Easter weekend 29/30/31 March - Progress was made on the sheds with more framing completed, although the weather wasn't the kindest the BBQ was put to good use in the evening. We are trying to find weatherboards at the right price to fix the one corner of the bach before the next stage can be started.

Behind the scenes some very important people operate on these working bees and without whom all work would stop - a big hand to the ladies who make tea, coffee, sandwiches, scones etc and wash all the dishes and do it all again - Lennie, Shirley, Sue, Joan - a very big thank you. Also Sue has taken on the task of finding funding for the small things we need for those working bees - you know sausages and bread, postage, ferry tickets etc. Don't forget to fill in you donation invoices - they are starting to add up, Shirley is keeping a running total.

Appeals for unwanted items but needed by us- filing cabinets (we are starting to collect/generate paperwork that needs storing), a large kettle for boiling water, a skillet for cooking on the gas burners and some heavy curtaining material to replace the rotten blinds in Bach 38 or any old ones of the rollup variety we can use for repairs.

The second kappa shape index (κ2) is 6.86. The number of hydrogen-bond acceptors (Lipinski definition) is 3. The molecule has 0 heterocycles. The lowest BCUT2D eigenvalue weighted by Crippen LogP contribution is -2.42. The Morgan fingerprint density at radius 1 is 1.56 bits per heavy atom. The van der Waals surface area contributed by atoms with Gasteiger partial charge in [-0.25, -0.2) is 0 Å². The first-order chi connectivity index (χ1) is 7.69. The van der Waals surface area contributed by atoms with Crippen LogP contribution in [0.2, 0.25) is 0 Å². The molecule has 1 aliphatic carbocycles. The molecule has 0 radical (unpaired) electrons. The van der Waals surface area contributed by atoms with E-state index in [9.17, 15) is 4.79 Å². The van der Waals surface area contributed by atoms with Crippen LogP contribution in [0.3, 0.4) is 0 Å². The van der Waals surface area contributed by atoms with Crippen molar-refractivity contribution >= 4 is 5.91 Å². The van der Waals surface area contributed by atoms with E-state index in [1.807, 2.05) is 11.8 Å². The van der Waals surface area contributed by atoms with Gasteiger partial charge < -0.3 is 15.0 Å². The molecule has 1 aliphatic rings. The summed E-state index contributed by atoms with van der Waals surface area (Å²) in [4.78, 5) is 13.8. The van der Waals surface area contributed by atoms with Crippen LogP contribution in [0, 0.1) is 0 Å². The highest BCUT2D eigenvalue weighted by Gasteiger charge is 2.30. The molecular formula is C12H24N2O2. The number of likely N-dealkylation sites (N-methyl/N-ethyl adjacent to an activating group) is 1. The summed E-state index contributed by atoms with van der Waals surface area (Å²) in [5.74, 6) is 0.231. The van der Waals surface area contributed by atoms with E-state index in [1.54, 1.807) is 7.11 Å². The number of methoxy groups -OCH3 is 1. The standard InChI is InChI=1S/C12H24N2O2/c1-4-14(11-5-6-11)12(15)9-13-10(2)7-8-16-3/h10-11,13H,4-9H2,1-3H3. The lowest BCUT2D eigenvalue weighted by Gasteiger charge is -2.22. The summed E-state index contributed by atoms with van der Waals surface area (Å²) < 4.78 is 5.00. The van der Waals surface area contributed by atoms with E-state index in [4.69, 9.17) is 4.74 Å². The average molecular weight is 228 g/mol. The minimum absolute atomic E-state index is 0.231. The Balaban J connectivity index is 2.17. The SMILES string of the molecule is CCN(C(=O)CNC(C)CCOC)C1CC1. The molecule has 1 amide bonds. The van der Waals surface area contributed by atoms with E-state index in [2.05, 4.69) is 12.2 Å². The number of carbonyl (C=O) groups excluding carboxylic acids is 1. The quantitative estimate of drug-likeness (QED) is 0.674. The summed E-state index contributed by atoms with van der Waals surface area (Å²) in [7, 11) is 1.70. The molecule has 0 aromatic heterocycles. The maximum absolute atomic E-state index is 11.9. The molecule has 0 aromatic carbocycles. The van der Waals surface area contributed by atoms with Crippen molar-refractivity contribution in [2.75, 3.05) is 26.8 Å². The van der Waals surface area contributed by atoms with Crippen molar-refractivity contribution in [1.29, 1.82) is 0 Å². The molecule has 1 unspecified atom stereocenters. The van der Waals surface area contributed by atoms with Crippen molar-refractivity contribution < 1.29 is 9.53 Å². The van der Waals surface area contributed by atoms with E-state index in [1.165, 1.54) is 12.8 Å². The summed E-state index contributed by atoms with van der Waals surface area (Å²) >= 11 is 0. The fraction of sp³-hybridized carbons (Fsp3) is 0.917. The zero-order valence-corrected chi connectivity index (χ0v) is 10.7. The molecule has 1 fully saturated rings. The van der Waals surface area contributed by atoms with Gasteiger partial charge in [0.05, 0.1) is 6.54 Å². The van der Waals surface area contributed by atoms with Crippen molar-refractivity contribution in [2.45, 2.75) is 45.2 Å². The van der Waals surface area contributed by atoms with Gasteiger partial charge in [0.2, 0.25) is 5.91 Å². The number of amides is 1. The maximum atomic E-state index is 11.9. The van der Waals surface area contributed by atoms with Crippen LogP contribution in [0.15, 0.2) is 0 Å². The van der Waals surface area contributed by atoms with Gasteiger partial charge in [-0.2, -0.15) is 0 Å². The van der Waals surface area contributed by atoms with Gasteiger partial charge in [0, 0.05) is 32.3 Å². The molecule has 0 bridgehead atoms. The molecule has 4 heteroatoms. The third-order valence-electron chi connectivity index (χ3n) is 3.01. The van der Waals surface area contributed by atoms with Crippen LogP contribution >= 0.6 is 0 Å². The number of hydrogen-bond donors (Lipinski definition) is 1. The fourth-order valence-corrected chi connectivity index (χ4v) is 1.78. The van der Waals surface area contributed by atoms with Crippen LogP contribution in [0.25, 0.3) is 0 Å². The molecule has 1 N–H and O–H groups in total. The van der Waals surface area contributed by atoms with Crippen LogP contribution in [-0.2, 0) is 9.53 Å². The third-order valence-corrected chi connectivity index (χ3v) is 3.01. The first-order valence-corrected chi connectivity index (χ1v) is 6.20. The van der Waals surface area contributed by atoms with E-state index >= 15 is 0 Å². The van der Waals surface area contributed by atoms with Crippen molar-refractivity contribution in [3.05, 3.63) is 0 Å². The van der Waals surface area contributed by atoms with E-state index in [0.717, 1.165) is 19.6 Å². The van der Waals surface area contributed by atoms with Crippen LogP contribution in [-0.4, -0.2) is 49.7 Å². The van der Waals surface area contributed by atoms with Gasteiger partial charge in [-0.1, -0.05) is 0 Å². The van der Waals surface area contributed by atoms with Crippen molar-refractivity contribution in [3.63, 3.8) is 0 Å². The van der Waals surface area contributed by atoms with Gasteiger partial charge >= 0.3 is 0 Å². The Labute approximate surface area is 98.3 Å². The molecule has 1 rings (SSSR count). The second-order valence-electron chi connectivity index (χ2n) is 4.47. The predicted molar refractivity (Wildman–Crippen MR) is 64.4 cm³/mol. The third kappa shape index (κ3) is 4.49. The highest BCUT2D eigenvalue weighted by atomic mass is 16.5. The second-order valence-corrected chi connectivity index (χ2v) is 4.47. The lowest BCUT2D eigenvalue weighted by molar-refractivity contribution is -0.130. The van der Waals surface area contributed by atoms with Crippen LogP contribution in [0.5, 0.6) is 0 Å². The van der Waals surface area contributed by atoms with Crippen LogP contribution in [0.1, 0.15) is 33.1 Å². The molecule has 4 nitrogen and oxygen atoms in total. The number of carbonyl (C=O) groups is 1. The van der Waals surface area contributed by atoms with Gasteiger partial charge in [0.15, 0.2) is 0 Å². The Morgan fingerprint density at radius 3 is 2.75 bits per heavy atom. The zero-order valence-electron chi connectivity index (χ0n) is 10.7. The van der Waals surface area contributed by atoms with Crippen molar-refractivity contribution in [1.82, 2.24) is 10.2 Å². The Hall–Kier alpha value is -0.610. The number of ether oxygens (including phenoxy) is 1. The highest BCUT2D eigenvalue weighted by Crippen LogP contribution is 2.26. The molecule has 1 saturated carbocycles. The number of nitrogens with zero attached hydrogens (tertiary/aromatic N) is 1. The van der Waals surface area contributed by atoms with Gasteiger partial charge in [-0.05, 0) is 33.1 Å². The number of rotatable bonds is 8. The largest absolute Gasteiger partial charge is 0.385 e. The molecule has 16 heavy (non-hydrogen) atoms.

CONCESSION:- Serious request for help - Elizabeth need one or two people to assist her in the Trusts application for a concession for the management of the Bach Communities. The concession document is extremely detailed and she would appreciate anyone who can spend some regular time following up letters and contacts. This is of the up most importance we have a finite time in which to accomplish it.

ARTICLES OF INTEREST: - An article by Paul Titchener Islington Bay will be in the next Marine Scene. Should you come across any other articles in magazines etc please retain a copy and send it to Susan for our archive. Also photos/postcards- old ones in particular.

AGM: - Remember the next meeting of the Trust will be our AGM - June/July - details in the next newsletter. We are trying to arrange a speaker on antiques and collectables to inform us what we should look out for before we throw things away - one mans trash is another mans treasure as the saying goes.

WEBSITE: - On hold at present

TRUSTEES/COMMITTEE; Elizabeth - 634 1398, Shirley 279 9819, Susan - 445 1894, Jim - 446 6228, Allan - 634 0161, John - 811 8875, Hilary - 418 4920, Lois - 480 5989.